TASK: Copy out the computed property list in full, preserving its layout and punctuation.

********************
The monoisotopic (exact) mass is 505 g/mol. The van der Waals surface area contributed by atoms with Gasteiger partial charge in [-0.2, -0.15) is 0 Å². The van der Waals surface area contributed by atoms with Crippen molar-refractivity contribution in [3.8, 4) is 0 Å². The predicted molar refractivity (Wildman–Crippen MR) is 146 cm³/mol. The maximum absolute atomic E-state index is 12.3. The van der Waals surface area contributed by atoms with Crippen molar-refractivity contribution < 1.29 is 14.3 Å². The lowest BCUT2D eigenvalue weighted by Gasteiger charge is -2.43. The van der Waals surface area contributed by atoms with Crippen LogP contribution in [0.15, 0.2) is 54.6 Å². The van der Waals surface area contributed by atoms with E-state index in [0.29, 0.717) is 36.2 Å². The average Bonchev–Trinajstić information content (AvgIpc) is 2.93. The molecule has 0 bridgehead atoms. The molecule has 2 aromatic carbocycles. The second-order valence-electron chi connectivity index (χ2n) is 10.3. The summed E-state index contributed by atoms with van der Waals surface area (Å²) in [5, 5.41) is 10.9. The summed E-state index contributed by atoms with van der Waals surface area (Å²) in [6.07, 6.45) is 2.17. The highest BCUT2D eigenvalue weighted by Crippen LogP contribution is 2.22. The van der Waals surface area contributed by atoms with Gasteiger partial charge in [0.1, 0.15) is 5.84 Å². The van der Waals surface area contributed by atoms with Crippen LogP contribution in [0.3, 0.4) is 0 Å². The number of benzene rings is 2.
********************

The monoisotopic (exact) mass is 505 g/mol. The van der Waals surface area contributed by atoms with Gasteiger partial charge in [-0.2, -0.15) is 0 Å². The van der Waals surface area contributed by atoms with Crippen molar-refractivity contribution in [3.8, 4) is 0 Å². The predicted molar refractivity (Wildman–Crippen MR) is 146 cm³/mol. The maximum absolute atomic E-state index is 12.3. The van der Waals surface area contributed by atoms with Crippen molar-refractivity contribution < 1.29 is 14.3 Å². The lowest BCUT2D eigenvalue weighted by Gasteiger charge is -2.43. The van der Waals surface area contributed by atoms with Crippen LogP contribution in [0.15, 0.2) is 54.6 Å². The van der Waals surface area contributed by atoms with E-state index in [0.29, 0.717) is 36.2 Å². The average Bonchev–Trinajstić information content (AvgIpc) is 2.93. The molecule has 0 bridgehead atoms. The molecule has 2 aromatic carbocycles. The second-order valence-electron chi connectivity index (χ2n) is 10.3. The summed E-state index contributed by atoms with van der Waals surface area (Å²) in [5, 5.41) is 10.9. The summed E-state index contributed by atoms with van der Waals surface area (Å²) in [6.07, 6.45) is 2.17. The highest BCUT2D eigenvalue weighted by Crippen LogP contribution is 2.22. The van der Waals surface area contributed by atoms with Gasteiger partial charge in [0.1, 0.15) is 5.84 Å². The van der Waals surface area contributed by atoms with Crippen LogP contribution in [0.3, 0.4) is 0 Å². The number of benzene rings is 2.